Book review: Sacred Nature by Angela and Jonathan Scott
January 30, 2017
A question we ask of many photographic genres in this magazine is, what purpose does it serve? What makes a good landscape, street or portrait image? What should a viewer feel and experience when they see it? These are also the questions to ask of nature photography when flicking through the pages of this new book from author and wildlife photographer couple, Angela and Jonathan Scott.
They’ve worked for several years to raise awareness of the awe-inspiring and boundless beauty of nature. However, their aim is not simply to highlight beautiful animals and their habitats. Instead, it is to show us what we stand to lose if man’s rapacious nature continues unabated.
Our planet’s ecosystem is undergoing a radical and perhaps irreversible shift. As John Higgs in his book Stranger Than We Can Imagine points out, extinctions are occurring at a horrifying rate – somewhere between 100 and 1,000 times the normal background level. We’re now in what has become known as the ‘sixth extinction’. To put it in context, the fifth great extinction occurred 65 million years ago when a comet or asteroid destroyed 75% of the planet’s plant and animal species, including the dinosaurs. That’s where we are now, except the extinction is spreading like a cancer across the planet.
It’s with this in mind that the work of photographers such as Jonathan and Angela Scott becomes all the more vital. When AP talked to Art Wolfe (Nature and nurture, 10 December) he made the valid point that people are affected by the visual. People respond to images, and when there’s a beautiful or impactful image that actually connects people to things – such as animals – they may not otherwise encounter, then that serves to hit them on an emotional level. Statistics are dry and abstract; images are something we can relate to.
Landscapes in danger
The Scotts – perhaps best known for the popular BBC One TV series Big Cat Diary – understand this. Having spent much of their adult lives investigating, exploring and studying the incredible open wilderness of Africa, they know their beloved landscapes are in danger of vanishing. It’s timely, then, that this book should come out now.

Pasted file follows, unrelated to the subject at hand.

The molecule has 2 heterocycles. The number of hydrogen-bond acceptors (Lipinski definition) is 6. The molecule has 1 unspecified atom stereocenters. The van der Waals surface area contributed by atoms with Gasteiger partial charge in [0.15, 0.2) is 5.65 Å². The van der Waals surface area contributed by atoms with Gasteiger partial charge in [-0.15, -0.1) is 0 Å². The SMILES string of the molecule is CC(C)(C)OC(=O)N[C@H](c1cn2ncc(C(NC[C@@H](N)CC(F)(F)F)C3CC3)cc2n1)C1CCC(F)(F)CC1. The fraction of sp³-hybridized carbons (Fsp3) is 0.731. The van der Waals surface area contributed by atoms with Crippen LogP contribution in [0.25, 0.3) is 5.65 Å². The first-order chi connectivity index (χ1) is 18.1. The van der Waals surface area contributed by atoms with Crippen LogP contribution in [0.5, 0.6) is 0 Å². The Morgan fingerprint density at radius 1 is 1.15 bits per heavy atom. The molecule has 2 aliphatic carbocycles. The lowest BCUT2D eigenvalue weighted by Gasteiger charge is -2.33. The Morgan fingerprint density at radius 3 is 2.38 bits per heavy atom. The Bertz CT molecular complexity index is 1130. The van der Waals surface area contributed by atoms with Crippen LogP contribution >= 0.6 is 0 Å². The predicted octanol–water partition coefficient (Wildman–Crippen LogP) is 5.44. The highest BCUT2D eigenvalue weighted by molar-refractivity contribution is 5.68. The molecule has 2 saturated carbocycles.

They live in Lang’ata, close to Nairobi National Park, and workwise are based largely around the Maasai Mara National Reserve in south-west Kenya. It’s the perfect platform for the pair to photograph and study the range of subjects that make up the body of work featured in Sacred Nature.
The work of the Scotts has been known to focus mostly on big cats, but here we see that’s not necessarily true. In fact, theirs is an all-encompassing project that features just about every aspect of the wildlife that walks the African landscape. That includes the people who live there, such as the Maasai herdsmen and their families. That’s perhaps the greatest lesson of this book: the symbiotic relationship between man and the land. As the Scotts point out, there once was a time when man and nature lived in balance and harmony, yet now we seem determined to destroy the planet that once acted as our cradle.
If you are at all familiar with the work of the Scotts, you’ll understand that there is real strength in their images, particularly in their black & white work. Like all good wildlife photography, the images are not mere documents. Instead, we find ourselves actually drawn into the world of these animals. The images are, at times, masterclasses in how to photograph wildlife within its environmental context. It’s a generous book as well; huge and beautifully produced. It is clear that a great deal of care has gone into its presentation and it is well worth the attention of anyone with even a cursory interest in images of the natural world.
Ultimately, this is a book that is not only a great collection of images and a stark warning about the consequences of inaction in the face of impending catastrophe but also a glimpse into the Scotts themselves and their relationship that has endured throughout such an incredible career. Clearly they are a pair with an intrinsic understanding of one another’s methods. As a result, we have a book that is incredible, beautiful and very moving.
SCORE: 5 out of 5
Published by HPH Publishing
Price £39, hardback, 288 pages
ISBN 978-0-99469- 240-5